On July 20 the Nevada National Security Site (NNSS) celebrated the 20th anniversary of the Joint Actinide Shock Physics Experimental Research Facility, better known as JASPER. The facility, which conducts experiments with plutonium to develop data that supports the safety, security, and reliability of the United States’ nuclear stockpile, opened on July 3, 2003.
“Data coming out of JASPER is critically important for the Stockpile Stewardship Program,” said Nevada Field Office Manager Dr. David Bowman. “It’s really been a success story over the decades.”
Central to JASPER is the facility’s two-stage gas gun, which was modeled after Lawrence Livermore National Laboratory (LLNL)’s design. During an experiment, a high-speed projectile barrels toward its target, producing high-pressure shock waves and enabling scientists to further study how nuclear material responds under the varying pressure and temperature conditions.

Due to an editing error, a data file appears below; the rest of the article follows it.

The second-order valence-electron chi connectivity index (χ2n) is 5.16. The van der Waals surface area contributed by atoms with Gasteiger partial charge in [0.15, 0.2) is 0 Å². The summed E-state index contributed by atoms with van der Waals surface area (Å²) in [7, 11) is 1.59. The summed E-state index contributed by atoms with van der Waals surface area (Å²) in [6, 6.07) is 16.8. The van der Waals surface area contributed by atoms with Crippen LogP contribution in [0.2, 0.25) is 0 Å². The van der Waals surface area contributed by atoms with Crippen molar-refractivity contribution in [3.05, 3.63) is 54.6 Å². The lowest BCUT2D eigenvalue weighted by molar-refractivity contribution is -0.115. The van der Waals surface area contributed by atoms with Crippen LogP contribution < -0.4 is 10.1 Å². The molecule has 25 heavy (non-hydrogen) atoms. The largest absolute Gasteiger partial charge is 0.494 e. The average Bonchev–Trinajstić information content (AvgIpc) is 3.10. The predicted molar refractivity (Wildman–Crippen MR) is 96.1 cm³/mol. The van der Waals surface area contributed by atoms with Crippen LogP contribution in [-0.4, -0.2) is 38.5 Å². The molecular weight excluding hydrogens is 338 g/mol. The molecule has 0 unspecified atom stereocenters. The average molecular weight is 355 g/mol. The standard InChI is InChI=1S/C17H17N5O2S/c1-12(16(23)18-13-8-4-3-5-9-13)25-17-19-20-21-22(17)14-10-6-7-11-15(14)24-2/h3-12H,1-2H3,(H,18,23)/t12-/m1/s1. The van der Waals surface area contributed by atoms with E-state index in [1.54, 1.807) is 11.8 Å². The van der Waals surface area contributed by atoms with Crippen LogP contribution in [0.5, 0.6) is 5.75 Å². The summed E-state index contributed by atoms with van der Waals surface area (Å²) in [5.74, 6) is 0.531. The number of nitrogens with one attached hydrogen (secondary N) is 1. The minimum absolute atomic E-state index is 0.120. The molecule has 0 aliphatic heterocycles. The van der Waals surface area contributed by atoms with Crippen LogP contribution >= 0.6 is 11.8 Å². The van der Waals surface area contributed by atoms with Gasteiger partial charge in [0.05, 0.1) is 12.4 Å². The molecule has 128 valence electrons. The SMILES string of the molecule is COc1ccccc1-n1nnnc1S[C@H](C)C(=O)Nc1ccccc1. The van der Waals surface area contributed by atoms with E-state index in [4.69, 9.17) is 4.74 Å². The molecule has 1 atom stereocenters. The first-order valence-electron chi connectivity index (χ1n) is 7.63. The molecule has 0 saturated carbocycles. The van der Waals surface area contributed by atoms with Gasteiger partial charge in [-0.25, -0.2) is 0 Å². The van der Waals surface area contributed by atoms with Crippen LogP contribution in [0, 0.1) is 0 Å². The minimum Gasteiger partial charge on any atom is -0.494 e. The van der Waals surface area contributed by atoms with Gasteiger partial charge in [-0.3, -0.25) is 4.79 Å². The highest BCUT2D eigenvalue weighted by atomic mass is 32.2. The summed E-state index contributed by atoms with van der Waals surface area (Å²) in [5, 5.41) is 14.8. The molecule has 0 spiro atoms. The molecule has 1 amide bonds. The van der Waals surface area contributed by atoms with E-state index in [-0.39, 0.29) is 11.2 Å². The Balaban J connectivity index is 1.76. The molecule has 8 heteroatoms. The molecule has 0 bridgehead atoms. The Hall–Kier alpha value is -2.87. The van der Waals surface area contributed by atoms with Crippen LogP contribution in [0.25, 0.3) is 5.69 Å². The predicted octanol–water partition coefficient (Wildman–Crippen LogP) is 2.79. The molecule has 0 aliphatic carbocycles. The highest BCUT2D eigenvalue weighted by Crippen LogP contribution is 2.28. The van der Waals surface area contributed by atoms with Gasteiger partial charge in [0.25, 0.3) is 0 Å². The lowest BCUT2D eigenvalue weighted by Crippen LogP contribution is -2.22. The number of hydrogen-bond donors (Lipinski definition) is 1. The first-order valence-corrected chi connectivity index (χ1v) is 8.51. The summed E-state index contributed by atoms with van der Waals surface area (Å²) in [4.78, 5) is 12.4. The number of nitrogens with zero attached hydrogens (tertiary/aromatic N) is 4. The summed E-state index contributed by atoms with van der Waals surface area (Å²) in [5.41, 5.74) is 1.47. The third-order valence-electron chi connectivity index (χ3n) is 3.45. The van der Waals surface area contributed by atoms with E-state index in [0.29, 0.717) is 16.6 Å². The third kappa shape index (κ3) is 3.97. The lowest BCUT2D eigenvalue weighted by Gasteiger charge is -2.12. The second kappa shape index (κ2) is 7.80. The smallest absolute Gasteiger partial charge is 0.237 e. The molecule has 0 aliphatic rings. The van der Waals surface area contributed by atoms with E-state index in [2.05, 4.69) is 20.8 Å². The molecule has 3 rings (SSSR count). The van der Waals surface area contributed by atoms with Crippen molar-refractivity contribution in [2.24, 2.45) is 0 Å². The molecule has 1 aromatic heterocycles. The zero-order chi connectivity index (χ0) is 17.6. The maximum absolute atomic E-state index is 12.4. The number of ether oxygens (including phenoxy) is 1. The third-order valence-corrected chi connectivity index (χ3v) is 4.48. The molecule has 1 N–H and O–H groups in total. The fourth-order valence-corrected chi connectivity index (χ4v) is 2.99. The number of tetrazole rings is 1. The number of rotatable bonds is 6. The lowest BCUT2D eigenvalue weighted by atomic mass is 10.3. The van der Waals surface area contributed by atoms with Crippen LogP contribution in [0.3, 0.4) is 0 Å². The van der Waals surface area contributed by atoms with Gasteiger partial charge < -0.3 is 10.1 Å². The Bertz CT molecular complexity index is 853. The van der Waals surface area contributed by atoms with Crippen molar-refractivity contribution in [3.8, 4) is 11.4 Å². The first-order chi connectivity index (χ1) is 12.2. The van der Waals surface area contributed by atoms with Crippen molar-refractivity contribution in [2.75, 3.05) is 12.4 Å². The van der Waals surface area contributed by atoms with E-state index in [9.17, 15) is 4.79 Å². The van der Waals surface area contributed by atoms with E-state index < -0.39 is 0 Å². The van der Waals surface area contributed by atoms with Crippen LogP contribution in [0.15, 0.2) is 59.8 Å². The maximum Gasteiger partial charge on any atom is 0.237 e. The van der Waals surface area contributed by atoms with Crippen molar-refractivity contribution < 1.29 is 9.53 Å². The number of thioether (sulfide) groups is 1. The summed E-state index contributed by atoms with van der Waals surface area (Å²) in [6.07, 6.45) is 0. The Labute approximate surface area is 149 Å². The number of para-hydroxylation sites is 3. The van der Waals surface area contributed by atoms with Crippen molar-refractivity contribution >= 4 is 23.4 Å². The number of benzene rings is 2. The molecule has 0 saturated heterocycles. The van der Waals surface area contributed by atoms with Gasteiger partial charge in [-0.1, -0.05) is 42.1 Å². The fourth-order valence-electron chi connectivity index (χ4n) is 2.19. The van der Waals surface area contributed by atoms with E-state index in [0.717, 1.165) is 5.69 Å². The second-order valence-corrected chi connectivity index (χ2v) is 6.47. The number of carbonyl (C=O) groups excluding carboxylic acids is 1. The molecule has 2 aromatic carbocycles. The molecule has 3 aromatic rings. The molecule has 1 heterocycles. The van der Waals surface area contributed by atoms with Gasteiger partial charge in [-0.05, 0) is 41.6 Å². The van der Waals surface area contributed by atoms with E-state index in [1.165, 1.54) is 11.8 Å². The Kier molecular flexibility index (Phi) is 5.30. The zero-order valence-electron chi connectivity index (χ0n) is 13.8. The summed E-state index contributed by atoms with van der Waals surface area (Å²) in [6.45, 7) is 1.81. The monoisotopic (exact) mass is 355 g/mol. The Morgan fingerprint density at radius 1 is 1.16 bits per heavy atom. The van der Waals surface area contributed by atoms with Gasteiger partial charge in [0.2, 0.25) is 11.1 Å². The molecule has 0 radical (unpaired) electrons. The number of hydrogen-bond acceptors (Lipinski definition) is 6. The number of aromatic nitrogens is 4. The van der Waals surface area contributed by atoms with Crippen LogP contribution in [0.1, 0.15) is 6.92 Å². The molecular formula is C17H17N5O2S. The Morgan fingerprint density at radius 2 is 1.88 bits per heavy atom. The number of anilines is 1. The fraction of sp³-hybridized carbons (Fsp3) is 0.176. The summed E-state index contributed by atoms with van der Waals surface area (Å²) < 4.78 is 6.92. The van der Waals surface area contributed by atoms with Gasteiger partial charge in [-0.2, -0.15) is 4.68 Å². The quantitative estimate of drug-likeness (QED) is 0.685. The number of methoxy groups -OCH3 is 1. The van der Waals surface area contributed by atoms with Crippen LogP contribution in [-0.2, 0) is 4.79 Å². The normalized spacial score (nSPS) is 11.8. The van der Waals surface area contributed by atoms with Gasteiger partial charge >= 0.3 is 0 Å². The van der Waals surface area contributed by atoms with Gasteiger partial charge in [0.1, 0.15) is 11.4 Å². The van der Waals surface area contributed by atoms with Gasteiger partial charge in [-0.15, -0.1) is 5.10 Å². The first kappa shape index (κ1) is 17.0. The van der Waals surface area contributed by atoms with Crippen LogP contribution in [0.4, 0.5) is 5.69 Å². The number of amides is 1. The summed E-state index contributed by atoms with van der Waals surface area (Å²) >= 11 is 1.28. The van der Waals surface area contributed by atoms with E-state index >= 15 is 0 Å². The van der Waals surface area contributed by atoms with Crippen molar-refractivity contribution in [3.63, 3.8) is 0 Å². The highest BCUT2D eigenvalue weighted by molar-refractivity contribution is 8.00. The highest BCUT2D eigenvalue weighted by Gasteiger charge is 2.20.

Since the facility’s opening in 2003 the JASPER team has completed nearly 200 shots, providing more than two decades of precise plutonium performance data.
“The data of JASPER really drove fundamental changes for how we think about equation of state,” said retired MSTS President and LLNL Principal Associate Director of Operations and Business Mark Martinez, who previously directed JASPER experiments.
The 20th anniversary milestone represents decades of collaboration from across the Nuclear Security Enterprise, including LLNL, Los Alamos National Laboratory, and Sandia National Laboratories. “JASPER has been a wonderful confluence of multiple organizations,” observed Martinez, as several dozen NNSS and LLNL team members spanning JASPER’s tenure attended the NNSS celebration and looked toward future shot series.
“We’re reengaging with nuclear deterrence in a way we have not done in decades,” said LLNL Principal Deputy and Principal Associate Director for Weapons and Complex Integration Mike Zika. “This facility provides data that is essential to the success of our deterrence mission. The mission is the driver for everything we do.”